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Sometimes being mad is a good thing. An Oxford scientist suggests we should all learn to act a little crazy

My father was a market trader in London. I used to help him when I should have been at school. "You'll learn more on the stall than you ever will in a classroom," he used to say. And in my case he was probably right. One evening, after shutting up shop, we went to an Indian restaurant for dinner. As we were paying the bill, Dad said: "Kev, if there's one thing I want you to remember in life, it's this: Persuasion ain't about getting people to do what they don't want to do. It's about giving people a reason to do what they do want to do. Watch and learn."

He picked up a spoon and tinkled it against his glass. Suddenly, the room fell silent. Dad got to his feet.

"I'd just like to thank everyone for coming," he announced. "I'm aware that some of you hail from just around the corner and that others have made the journey from much further afield. But I want you to know that you are all most welcome, and that it's very much appreciated. Oh, and that there's a small reception in the King's Arms across the road after you've finished. Thanks once again, and see you in the pub!"

With that, he started to clap ... as did everyone else - a restaurant full of strangers whom we'd never seen before, who'd never seen each other before, all applauding wildly because they didn't want to be seen to be the gate crashers.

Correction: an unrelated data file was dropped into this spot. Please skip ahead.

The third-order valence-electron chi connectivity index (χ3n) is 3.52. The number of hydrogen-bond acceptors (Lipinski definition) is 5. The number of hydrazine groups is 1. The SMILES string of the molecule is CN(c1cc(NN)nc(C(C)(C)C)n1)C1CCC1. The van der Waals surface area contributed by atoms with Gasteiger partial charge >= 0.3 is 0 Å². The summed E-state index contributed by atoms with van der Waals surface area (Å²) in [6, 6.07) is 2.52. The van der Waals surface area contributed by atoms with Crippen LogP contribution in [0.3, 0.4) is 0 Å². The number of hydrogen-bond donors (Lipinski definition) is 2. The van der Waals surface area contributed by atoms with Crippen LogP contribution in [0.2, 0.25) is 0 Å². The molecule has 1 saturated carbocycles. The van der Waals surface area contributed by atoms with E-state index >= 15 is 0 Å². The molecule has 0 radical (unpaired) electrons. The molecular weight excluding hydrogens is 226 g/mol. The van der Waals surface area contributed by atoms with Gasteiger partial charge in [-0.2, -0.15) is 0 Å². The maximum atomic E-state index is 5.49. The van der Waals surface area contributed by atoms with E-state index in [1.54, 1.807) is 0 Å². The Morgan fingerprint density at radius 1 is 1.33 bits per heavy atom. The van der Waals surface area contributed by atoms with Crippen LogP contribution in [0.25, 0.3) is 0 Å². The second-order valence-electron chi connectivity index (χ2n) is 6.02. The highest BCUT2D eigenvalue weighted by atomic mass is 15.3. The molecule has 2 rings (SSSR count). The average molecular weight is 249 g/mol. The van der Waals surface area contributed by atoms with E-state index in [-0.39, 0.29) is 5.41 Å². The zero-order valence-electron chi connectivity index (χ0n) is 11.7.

"We're not really going to the pub are we?" I muttered, as we barreled out the door. "Course not," said Dad. "But they are - and my old mate Malcolm has just taken over as landlord. He'll make a few quid tonight!"

Seems utterly incomprehensible, doesn't it, that anyone could have the sheer - I believe the technical term is cojones - to pull off such a stunt? But that was Dad all over. The man could sell shaving cream to the Taliban: There was just something about him. He was shameless, fearless and had about as much conscience as a roulette wheel. He was, though I didn't know it at the time, a psychopath.

Years later, when I was at university, I met another one. Paul was bright, good-looking and, like Dad, as cold as ice under pressure. One night, we were in a bar together in London when a guy pulled a knife on his girlfriend. The whole place went silent as he waved it about just inches in front of her face. Calmly, Paul rose to his feet, and, as all the other customers stood rooted to the spot, began making his way slowly and deliberately toward him. Everyone, including the guy with the knife, was transfixed. When he got to within a meter or so of the assailant Paul stopped and took out his wallet. Then, removing a £20 note, he took a couple of steps forward and pressed it against the tip of the weapon so that the blade pierced it through.

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